Prime Minister Elie Dote of the Central African Republic (CAR) has declared a three-month rule by decree in the country a success, saying it allowed President Francois Bozize to use "emergency measures" to streamline the civil service.
Following a request from the prime minister's office, the CAR National Assembly had authorised Bozize to rule by decree from 1 January to 31 March.
"This operation was spread out to cover all aspects of the country's administration," Dote said on Tuesday during an interview with IRIN. "For example, in the capital Bangui, it allowed us to discover the enormity of the diverse anomalies in the financial management of workers in the public sector."
He added: "The assessment of this period speaks for itself; the results are evident and appreciated by the nation and the international community alike."
The emergency measures included the sacking of three ministers in relation to fraud in the payment of civil servants. The three are Anne Marie Ngouyombo (Tourism); Bernard Gonda (Urban Development and State Buildings); and Job Izima of Communication and National Reconciliation, Human Rights and Democratic Culture.
Dote said the rule by decree also allowed the government to "have a clear idea of the salary mess of state employees and how to bring it under control". After evaluation, he said, the government suspended "a lot" of high-level civil servants and sent their cases to a disciplinary committee.
He said previous governments had always been confronted with the "thorny" issue of payment of salaries and arrears owed to civil servants. He said the administrations of presidents Andre Kolingba, Ange-Felix Patasse and Bozize had all been confronted with settling civil servants' salary arrears that accrued for periods ranging from 29 to 40 months.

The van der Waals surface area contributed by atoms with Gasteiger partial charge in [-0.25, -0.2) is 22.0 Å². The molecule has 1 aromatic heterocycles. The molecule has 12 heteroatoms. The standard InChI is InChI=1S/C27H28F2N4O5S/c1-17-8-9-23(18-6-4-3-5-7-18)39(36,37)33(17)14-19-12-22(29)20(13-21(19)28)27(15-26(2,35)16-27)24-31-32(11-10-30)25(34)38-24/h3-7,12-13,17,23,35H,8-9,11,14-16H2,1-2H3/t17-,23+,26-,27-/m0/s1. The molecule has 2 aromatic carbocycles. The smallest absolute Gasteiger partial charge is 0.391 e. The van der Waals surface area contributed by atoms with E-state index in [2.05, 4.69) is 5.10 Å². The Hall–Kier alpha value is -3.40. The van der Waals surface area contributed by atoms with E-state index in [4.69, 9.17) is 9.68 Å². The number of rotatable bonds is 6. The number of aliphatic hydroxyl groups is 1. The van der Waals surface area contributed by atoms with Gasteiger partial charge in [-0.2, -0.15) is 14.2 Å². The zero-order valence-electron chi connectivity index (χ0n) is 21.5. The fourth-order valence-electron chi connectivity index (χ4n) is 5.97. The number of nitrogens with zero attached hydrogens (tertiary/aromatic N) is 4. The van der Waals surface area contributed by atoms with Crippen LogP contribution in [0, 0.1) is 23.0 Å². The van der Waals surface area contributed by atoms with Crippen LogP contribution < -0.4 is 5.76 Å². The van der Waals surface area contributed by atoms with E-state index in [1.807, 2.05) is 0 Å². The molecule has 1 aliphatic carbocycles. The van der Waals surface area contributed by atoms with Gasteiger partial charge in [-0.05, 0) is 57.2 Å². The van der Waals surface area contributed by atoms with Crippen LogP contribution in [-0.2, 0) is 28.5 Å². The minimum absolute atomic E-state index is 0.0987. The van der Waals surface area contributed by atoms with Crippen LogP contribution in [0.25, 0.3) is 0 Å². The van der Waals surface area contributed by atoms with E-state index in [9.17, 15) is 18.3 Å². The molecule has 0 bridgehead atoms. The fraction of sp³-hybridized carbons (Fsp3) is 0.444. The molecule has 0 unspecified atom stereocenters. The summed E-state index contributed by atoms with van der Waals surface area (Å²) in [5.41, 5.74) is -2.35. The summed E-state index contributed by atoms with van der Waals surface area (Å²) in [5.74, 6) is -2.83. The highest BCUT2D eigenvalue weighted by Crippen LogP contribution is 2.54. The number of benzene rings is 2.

"These arrears have existed partly due to dishonesty on the part of the government employees," Dote said.
In terms of good governance and the management of the civil service, Dote said, the rule by decree was aimed at ensuring accountability at all levels of government; guaranteeing transparency; facilitating the participation of all citizens in the governance process and ensuring that the judiciary performed effectively.
It was also aimed at fighting corruption and money laundering, investigating corruption cases and putting in place measures to curb the vice as well as establishing policies and procedures to prevent corruption and entrench a code of ethics for all government employees, Dote said.
The government also used the January-March period to harmonise salary payments to the different categories of workers in the civil service, set a retirement age of 60 years; put in place a policy on replacement of deceased or retired employees; as well as chart strategies on how to deal with the HIV/AIDS pandemic.
This article was produced by IRIN News while it was part of the United Nations Office for the Coordination of Humanitarian Affairs. Please send queries on copyright or liability to the UN. For more information: https://shop.un.org/rights-permissions
Hundreds of thousands of readers trust The New Humanitarian each month for quality journalism that contributes to more effective, accountable and inclusive ways to improve the lives of people affected by crises.
Our award-winning stories inform policy-makers and humanitarians, provide accountability and transparency over those meant to help people in need, and provide a platform for conversation and discussion with and among affected and marginalised people.
We’re able to continue doing this thanks to the support of our donors and readers like you who believe in the power of independent journalism. These contributions help keep our journalism free and accessible to all.